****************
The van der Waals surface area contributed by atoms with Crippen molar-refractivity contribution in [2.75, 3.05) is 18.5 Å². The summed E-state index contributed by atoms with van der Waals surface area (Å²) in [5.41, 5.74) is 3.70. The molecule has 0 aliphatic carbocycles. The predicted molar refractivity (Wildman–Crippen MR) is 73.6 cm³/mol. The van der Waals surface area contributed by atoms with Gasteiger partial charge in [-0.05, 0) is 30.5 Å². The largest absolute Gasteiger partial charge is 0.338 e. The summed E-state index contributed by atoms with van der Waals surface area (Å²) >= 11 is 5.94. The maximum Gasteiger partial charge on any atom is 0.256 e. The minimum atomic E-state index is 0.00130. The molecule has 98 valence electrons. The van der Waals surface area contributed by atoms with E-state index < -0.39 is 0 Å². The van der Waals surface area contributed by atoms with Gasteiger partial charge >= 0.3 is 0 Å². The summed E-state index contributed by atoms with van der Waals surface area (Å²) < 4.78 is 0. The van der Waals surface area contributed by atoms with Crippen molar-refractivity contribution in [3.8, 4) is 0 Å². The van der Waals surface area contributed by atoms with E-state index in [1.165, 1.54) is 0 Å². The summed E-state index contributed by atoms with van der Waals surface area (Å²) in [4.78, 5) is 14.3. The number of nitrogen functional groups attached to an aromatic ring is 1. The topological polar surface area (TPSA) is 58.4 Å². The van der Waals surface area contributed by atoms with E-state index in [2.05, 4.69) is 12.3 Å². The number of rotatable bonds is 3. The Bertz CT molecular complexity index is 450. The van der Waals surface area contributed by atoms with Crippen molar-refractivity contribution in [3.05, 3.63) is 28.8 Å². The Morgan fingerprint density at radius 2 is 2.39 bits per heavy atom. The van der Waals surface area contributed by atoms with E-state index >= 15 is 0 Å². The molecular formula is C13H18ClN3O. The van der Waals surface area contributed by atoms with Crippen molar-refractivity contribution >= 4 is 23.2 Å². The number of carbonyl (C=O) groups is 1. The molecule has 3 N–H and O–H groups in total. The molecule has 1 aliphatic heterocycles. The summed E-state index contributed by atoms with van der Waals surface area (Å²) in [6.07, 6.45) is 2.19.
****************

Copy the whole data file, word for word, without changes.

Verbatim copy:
The van der Waals surface area contributed by atoms with Crippen molar-refractivity contribution in [2.75, 3.05) is 18.5 Å². The summed E-state index contributed by atoms with van der Waals surface area (Å²) in [5.41, 5.74) is 3.70. The molecule has 0 aliphatic carbocycles. The predicted molar refractivity (Wildman–Crippen MR) is 73.6 cm³/mol. The van der Waals surface area contributed by atoms with Gasteiger partial charge in [-0.05, 0) is 30.5 Å². The largest absolute Gasteiger partial charge is 0.338 e. The summed E-state index contributed by atoms with van der Waals surface area (Å²) >= 11 is 5.94. The maximum Gasteiger partial charge on any atom is 0.256 e. The minimum atomic E-state index is 0.00130. The molecule has 98 valence electrons. The van der Waals surface area contributed by atoms with E-state index < -0.39 is 0 Å². The van der Waals surface area contributed by atoms with Gasteiger partial charge >= 0.3 is 0 Å². The summed E-state index contributed by atoms with van der Waals surface area (Å²) < 4.78 is 0. The van der Waals surface area contributed by atoms with Crippen molar-refractivity contribution in [3.8, 4) is 0 Å². The van der Waals surface area contributed by atoms with E-state index in [1.165, 1.54) is 0 Å². The summed E-state index contributed by atoms with van der Waals surface area (Å²) in [4.78, 5) is 14.3. The number of nitrogen functional groups attached to an aromatic ring is 1. The topological polar surface area (TPSA) is 58.4 Å². The van der Waals surface area contributed by atoms with E-state index in [2.05, 4.69) is 12.3 Å². The number of rotatable bonds is 3. The Bertz CT molecular complexity index is 450. The van der Waals surface area contributed by atoms with Crippen molar-refractivity contribution in [3.05, 3.63) is 28.8 Å². The Morgan fingerprint density at radius 2 is 2.39 bits per heavy atom. The van der Waals surface area contributed by atoms with E-state index >= 15 is 0 Å². The molecular formula is C13H18ClN3O. The van der Waals surface area contributed by atoms with Crippen molar-refractivity contribution >= 4 is 23.2 Å². The number of carbonyl (C=O) groups is 1. The molecule has 3 N–H and O–H groups in total. The molecule has 1 aliphatic heterocycles. The summed E-state index contributed by atoms with van der Waals surface area (Å²) in [6.07, 6.45) is 2.19.